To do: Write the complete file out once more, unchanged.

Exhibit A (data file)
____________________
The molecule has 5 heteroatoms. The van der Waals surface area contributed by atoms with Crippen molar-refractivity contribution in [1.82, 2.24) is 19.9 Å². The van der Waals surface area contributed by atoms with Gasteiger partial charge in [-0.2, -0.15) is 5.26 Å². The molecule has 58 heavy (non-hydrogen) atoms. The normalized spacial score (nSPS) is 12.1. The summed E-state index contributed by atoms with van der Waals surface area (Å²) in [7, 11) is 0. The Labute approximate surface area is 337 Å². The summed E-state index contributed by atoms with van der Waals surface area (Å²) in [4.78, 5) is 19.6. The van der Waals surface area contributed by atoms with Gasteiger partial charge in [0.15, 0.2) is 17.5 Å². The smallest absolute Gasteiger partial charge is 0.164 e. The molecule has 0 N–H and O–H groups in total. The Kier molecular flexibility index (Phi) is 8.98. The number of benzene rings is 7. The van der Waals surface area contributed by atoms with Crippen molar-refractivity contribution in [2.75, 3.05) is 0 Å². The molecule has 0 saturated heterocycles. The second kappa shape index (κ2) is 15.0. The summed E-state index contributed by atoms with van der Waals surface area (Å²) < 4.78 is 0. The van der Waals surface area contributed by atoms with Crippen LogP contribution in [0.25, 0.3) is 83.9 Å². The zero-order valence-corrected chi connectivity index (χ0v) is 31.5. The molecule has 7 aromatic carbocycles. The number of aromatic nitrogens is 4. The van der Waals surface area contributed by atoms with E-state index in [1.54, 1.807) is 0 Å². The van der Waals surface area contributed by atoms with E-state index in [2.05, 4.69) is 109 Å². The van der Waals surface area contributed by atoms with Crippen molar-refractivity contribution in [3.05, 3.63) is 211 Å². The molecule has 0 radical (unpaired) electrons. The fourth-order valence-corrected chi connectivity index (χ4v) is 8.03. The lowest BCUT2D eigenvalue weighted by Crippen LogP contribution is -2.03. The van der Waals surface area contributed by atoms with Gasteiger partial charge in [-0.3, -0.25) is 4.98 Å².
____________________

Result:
The molecule has 5 heteroatoms. The van der Waals surface area contributed by atoms with Crippen molar-refractivity contribution in [1.82, 2.24) is 19.9 Å². The van der Waals surface area contributed by atoms with Gasteiger partial charge in [-0.2, -0.15) is 5.26 Å². The molecule has 58 heavy (non-hydrogen) atoms. The normalized spacial score (nSPS) is 12.1. The summed E-state index contributed by atoms with van der Waals surface area (Å²) in [7, 11) is 0. The Labute approximate surface area is 337 Å². The summed E-state index contributed by atoms with van der Waals surface area (Å²) in [4.78, 5) is 19.6. The van der Waals surface area contributed by atoms with Gasteiger partial charge in [0.15, 0.2) is 17.5 Å². The smallest absolute Gasteiger partial charge is 0.164 e. The molecule has 0 N–H and O–H groups in total. The Kier molecular flexibility index (Phi) is 8.98. The number of benzene rings is 7. The van der Waals surface area contributed by atoms with Crippen molar-refractivity contribution in [2.75, 3.05) is 0 Å². The molecule has 0 saturated heterocycles. The second kappa shape index (κ2) is 15.0. The summed E-state index contributed by atoms with van der Waals surface area (Å²) < 4.78 is 0. The van der Waals surface area contributed by atoms with Crippen LogP contribution in [0.25, 0.3) is 83.9 Å². The zero-order valence-corrected chi connectivity index (χ0v) is 31.5. The molecule has 7 aromatic carbocycles. The number of aromatic nitrogens is 4. The van der Waals surface area contributed by atoms with E-state index in [1.54, 1.807) is 0 Å². The van der Waals surface area contributed by atoms with E-state index in [2.05, 4.69) is 109 Å². The van der Waals surface area contributed by atoms with Crippen molar-refractivity contribution in [3.05, 3.63) is 211 Å². The molecule has 0 radical (unpaired) electrons. The fourth-order valence-corrected chi connectivity index (χ4v) is 8.03. The lowest BCUT2D eigenvalue weighted by Crippen LogP contribution is -2.03. The van der Waals surface area contributed by atoms with Gasteiger partial charge in [-0.3, -0.25) is 4.98 Å².